Poland is 'vulnerable to attack' from Russia

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The Independent Online

A top Russian general said Friday that Poland's agreement to accept a US missile defense battery exposes the country to attack, pointing out that Russian military doctrine permits the use of nuclear weapons in such a situation, the Interfax news agency reported.

The statement by Gen. Anatoly Nogovitsyn is the strongest threat that Russia has issued against the plans to put missile defense elements in former Soviet satellite nations.



On Thursday, Poland and the U.S. signed a deal for Warsaw to accept a missile defense battery as part of a system Washington says is aimed at blocking attacks by rogue nations. Moscow, however, says it is aimed at weakening Russia.



"Poland, by deploying (the system) is exposing itself to a strike — 100 percent," Nogovitsyn, the deputy chief of staff, was quoted as saying.



He added, in clear reference to the agreement, that Russia's military doctrine sanctions the use of nuclear weapons "against the allies of countries having nuclear weapons if they in some way help them," Interfax reported. Nogovitsyn said that would include elements of strategic deterrence systems, the news agency said.



President Dmitry Medvedev said the deal "absolutely clearly demonstrates what we had said earlier — the deployment has the Russian Federation as its target."



However, speaking at news conference with German Chancellor Angela Merkel, he appeared to take a softer position than Nogovitsyn's, saying "it is sad news for all who live on this densely populated continent, but it is not dramatic."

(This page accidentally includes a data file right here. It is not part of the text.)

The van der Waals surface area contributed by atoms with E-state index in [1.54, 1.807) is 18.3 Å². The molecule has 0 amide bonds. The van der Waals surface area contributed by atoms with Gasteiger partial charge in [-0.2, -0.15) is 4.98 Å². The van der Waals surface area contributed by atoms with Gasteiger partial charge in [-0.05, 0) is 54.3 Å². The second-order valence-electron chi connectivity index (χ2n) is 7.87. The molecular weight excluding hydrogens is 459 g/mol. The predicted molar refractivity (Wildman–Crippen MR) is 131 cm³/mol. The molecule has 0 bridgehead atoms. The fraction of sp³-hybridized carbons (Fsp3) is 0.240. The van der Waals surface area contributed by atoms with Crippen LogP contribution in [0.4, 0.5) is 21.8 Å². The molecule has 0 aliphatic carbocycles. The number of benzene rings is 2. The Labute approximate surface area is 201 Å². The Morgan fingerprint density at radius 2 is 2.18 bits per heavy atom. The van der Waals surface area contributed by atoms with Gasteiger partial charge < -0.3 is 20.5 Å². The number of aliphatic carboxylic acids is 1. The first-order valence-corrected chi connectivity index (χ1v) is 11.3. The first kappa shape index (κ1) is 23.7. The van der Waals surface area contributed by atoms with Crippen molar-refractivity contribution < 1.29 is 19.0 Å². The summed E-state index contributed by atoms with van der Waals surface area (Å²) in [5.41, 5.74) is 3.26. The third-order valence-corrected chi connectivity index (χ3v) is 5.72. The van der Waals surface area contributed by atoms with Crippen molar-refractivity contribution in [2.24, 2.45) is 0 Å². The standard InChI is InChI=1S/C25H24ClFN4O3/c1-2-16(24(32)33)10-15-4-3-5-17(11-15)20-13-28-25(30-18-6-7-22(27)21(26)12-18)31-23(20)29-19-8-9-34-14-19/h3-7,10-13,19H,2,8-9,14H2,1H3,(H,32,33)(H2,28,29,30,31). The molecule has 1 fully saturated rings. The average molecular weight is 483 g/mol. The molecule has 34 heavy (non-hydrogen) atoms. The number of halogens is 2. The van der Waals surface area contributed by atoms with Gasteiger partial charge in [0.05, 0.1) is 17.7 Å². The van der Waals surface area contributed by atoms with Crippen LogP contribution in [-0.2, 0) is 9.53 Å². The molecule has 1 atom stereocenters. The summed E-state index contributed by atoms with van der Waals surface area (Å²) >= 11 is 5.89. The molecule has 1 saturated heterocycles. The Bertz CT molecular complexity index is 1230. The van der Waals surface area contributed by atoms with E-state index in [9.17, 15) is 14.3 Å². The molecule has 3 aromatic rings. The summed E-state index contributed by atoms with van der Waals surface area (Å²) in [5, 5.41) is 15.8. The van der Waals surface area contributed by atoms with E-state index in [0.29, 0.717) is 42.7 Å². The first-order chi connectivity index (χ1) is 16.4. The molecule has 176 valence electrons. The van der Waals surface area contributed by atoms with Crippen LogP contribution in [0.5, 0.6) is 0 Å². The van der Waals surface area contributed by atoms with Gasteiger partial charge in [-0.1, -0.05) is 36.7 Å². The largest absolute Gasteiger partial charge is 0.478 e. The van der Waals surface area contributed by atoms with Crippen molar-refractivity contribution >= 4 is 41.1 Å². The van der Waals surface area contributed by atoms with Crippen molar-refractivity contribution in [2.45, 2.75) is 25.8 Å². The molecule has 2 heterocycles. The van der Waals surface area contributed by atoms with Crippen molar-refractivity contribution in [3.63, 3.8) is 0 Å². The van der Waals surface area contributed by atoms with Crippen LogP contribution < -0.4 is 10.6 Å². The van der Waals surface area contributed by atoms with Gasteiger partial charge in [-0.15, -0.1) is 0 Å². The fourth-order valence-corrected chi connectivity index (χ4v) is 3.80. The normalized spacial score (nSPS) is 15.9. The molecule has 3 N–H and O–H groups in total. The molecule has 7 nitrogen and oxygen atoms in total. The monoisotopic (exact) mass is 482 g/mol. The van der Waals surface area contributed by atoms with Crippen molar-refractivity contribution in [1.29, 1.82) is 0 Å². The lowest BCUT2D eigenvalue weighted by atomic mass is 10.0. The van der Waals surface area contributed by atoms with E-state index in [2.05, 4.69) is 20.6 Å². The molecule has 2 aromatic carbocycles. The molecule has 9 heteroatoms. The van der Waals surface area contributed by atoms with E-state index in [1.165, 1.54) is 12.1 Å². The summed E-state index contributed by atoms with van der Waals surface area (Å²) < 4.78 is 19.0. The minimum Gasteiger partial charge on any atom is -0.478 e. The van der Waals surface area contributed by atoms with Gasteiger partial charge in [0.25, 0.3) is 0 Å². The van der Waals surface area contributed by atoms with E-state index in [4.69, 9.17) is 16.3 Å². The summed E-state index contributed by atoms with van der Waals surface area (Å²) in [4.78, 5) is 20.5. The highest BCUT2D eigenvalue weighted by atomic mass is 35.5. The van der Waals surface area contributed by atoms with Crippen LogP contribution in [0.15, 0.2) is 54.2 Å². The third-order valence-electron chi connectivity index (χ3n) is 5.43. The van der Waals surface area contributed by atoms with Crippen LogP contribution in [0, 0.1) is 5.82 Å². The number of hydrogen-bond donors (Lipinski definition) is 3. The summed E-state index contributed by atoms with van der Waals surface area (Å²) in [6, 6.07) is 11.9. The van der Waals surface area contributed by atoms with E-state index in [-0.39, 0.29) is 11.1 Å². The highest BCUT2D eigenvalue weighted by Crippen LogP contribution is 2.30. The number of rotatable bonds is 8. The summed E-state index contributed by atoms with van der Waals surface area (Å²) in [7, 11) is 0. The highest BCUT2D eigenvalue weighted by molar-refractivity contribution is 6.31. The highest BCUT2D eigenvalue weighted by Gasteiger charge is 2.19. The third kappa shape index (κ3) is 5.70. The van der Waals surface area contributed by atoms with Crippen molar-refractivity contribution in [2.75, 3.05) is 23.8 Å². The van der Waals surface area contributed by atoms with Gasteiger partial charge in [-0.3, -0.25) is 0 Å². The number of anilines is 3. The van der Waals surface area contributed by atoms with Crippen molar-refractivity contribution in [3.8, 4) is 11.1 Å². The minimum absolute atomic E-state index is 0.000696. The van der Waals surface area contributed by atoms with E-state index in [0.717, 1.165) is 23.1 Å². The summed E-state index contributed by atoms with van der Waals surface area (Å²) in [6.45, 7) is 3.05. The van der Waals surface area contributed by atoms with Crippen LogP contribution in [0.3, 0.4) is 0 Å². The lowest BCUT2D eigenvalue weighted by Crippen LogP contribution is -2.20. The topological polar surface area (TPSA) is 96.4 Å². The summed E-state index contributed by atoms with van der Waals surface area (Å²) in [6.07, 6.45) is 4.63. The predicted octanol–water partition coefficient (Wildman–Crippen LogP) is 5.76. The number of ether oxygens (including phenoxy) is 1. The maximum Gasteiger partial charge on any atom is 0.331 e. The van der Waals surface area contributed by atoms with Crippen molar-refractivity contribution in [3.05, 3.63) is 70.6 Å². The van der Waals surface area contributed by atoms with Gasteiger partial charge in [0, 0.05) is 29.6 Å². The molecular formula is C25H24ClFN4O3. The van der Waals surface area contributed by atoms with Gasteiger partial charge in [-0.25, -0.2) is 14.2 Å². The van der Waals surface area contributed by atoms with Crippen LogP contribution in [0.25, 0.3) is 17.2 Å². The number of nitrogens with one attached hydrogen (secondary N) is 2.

At a news conference earlier Friday, Nogovitsyn had reiterated Russia's frequently stated warning that placing missile-defense elements in Poland and the Czech Republic would bring an unspecified military response. But his subsequent reported statement substantially stepped up a war of words.



Tensions between Russia and the West have soared over the brutal fighting that erupted last week between Russian and Georgian forces over the separatist Georgian region of South Ossetia.



Russian forces went deep into Georgia in the fighting, raising wide concerns that Russia could be seeking to occupy parts of its small, pro-U.S. neighbor, which has vigorously lobbied to join NATO, or even to force its government to collapse.



Under the agreement that Warsaw and Washington reached Thursday, Poland will accept an American missile interceptor base.



"We have crossed the Rubicon," Polish Prime Minister Donald Tusk said, referring to U.S. consent to Poland's demands after more than 18 months of negotiations.



Washington says the planned system, which is not yet operational, is needed to protect the U.S. and Europe from possible attacks by missile-armed "rogue states" like Iran. The Kremlin, however, feels it is aimed at Russia's missile force and warns it will worsen tensions.



In an interview on Poland's news channel TVN24, Tusk said the U.S. agreed to help augment Poland's defenses with Patriot missiles in exchange for placing 10 missile defense interceptors in the Eastern European country.



He said the deal also includes a "mutual commitment" between the two nations to come to each other's assistance "in case of trouble."



That clause appeared to be a direct reference to Russia.



Poland has all along been guided by fears of a newly resurgent Russia, an anxiety that has intensified with Russia's offensive in Georgia. In past days, Polish leaders said that fighting justified Poland's demands that it get additional security guarantees from Washington in exchange for allowing the anti-missile base on its soil.

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